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TODAY IN SWITZERLAND

Today in Switzerland: A round-up of the latest news on Monday

Find out what's going on today in Switzerland with The Local's short roundup of the news.

Sign of good luck: a number of weddings will take place in Switzerland in February. Photo by Sandy Millar on Unsplash
Sign of good luck: a number of weddings will take place in Switzerland in February. Photo by Sandy Millar on Unsplash

Switzerland to vote on vaccine mandate

The popular initiative “For freedom and physical integrity” has just been validated and will be brought to the ballot box, but the date for the vote has not yet been set.

Launched by the Swiss Freedom Movement (MLS), the initiative calls for each individual to have the right to decide what should or shouldn’t be injected or implanted in their body.

The text also specifies that “the person concerned must not be punished for having refused to give his consent, nor suffer social or professional disadvantages”.

While Switzerland does not currently plan to make Covid vaccinations mandatory – indeed, any compulsory vaccination efforts would be heavily restricted under Swiss law – those behind the referendum want to see any compulsory vaccinations banned outright.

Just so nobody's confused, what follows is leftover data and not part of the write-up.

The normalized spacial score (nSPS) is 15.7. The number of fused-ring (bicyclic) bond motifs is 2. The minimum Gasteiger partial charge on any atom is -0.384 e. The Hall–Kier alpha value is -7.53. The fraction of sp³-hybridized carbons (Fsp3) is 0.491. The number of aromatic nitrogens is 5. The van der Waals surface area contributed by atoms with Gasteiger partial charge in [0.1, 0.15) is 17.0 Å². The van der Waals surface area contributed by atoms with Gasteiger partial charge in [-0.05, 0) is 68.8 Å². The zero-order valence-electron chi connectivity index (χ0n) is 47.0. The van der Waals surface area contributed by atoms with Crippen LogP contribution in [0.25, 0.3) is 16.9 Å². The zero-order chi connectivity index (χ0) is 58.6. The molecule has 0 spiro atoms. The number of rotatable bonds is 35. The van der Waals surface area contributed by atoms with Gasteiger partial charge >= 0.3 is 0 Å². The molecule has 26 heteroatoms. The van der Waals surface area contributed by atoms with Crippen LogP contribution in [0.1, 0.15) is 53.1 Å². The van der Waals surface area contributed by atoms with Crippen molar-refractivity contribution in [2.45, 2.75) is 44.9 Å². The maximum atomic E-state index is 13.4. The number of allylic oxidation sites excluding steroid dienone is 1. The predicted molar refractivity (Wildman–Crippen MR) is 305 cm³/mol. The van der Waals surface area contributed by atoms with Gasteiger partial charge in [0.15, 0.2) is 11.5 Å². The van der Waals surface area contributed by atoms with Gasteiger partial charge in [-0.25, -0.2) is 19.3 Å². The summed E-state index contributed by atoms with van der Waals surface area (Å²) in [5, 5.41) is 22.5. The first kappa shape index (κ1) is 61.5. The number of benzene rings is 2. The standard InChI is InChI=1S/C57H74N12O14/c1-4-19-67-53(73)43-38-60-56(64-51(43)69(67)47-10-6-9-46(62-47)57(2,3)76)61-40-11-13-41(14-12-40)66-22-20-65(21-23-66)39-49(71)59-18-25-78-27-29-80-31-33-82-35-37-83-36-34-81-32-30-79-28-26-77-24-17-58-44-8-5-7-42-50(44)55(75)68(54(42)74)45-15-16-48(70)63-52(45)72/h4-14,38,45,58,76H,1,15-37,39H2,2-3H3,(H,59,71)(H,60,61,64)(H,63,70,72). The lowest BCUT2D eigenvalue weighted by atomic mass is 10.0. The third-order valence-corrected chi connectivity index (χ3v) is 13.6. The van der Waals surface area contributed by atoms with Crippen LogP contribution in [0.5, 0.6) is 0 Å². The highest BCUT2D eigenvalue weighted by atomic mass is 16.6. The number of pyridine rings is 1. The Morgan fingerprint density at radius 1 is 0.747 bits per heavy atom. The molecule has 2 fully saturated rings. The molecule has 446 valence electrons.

Current law on epidemics allows cantons to enforce compulsory vaccinations only “for groups at risk, for particularly exposed persons and for persons carrying out certain activities, provided that a serious danger is established”.

The law also grants the federal government the power to impose vaccination in consultation with the cantons. But at the same time, legislation also specifies that no one can be forced to get immunised against their will.

READ MORE: Will Switzerland make the Covid vaccine compulsory?

Health official: too early for Covid relaxations

Health Minister Alain Berset announced on Friday that easing of certain measures may be imminent.

However, Lukas Engelberger, head of the Conference of Cantonal Health Directors, sounded the alarm on Sunday against “premature optimism” on the part of the federal government.

He warned that while “it is entirely possible” that the Omicron wave will fade as temperatures rise, the situation may deteriorate again in the fall when cold weather sets in and the vaccine protection wanes. 

Also, new mutations could make the situation worse. “This is why it is dangerous to prematurely declare the end of the pandemic. It’s important not to let go now, because it’s not over yet”, Engelberger added.

READ MORE: ‘Too early to celebrate’: How Omicron is still holding Switzerland in its gri

Colder weather forecast for this week